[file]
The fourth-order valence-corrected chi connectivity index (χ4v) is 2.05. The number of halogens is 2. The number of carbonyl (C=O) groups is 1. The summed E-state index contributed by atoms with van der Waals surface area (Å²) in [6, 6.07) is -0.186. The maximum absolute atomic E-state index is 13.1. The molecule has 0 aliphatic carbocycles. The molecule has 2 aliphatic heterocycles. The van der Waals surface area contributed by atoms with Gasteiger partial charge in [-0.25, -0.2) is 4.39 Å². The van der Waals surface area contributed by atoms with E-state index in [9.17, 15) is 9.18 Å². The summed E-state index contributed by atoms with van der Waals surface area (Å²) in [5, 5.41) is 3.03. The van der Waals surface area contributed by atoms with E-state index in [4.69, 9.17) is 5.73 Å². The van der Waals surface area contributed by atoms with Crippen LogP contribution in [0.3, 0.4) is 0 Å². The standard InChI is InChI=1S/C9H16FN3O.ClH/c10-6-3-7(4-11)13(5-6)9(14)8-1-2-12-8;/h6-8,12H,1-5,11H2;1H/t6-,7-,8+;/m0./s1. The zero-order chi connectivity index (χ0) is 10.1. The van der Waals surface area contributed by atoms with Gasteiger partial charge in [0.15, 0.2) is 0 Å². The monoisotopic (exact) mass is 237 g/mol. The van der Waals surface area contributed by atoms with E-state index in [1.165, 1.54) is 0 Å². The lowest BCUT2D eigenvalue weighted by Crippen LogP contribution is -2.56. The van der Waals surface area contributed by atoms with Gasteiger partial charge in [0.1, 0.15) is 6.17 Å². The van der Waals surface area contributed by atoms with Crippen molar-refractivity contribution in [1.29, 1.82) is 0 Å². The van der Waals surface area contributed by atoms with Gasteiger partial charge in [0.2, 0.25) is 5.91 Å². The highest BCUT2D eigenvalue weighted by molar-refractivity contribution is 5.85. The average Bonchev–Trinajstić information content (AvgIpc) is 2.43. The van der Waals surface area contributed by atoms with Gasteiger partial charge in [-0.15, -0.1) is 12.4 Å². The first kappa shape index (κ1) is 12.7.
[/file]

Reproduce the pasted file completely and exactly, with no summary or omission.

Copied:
The fourth-order valence-corrected chi connectivity index (χ4v) is 2.05. The number of halogens is 2. The number of carbonyl (C=O) groups is 1. The summed E-state index contributed by atoms with van der Waals surface area (Å²) in [6, 6.07) is -0.186. The maximum absolute atomic E-state index is 13.1. The molecule has 0 aliphatic carbocycles. The molecule has 2 aliphatic heterocycles. The van der Waals surface area contributed by atoms with Gasteiger partial charge in [-0.25, -0.2) is 4.39 Å². The van der Waals surface area contributed by atoms with E-state index in [9.17, 15) is 9.18 Å². The summed E-state index contributed by atoms with van der Waals surface area (Å²) in [5, 5.41) is 3.03. The van der Waals surface area contributed by atoms with E-state index in [4.69, 9.17) is 5.73 Å². The van der Waals surface area contributed by atoms with Crippen LogP contribution in [0.3, 0.4) is 0 Å². The standard InChI is InChI=1S/C9H16FN3O.ClH/c10-6-3-7(4-11)13(5-6)9(14)8-1-2-12-8;/h6-8,12H,1-5,11H2;1H/t6-,7-,8+;/m0./s1. The zero-order chi connectivity index (χ0) is 10.1. The van der Waals surface area contributed by atoms with Gasteiger partial charge in [0.15, 0.2) is 0 Å². The monoisotopic (exact) mass is 237 g/mol. The van der Waals surface area contributed by atoms with E-state index in [1.165, 1.54) is 0 Å². The lowest BCUT2D eigenvalue weighted by Crippen LogP contribution is -2.56. The van der Waals surface area contributed by atoms with Gasteiger partial charge in [0.1, 0.15) is 6.17 Å². The van der Waals surface area contributed by atoms with Crippen molar-refractivity contribution in [1.29, 1.82) is 0 Å². The van der Waals surface area contributed by atoms with Gasteiger partial charge in [0.2, 0.25) is 5.91 Å². The highest BCUT2D eigenvalue weighted by molar-refractivity contribution is 5.85. The average Bonchev–Trinajstić information content (AvgIpc) is 2.43. The van der Waals surface area contributed by atoms with Gasteiger partial charge in [-0.15, -0.1) is 12.4 Å². The first kappa shape index (κ1) is 12.7.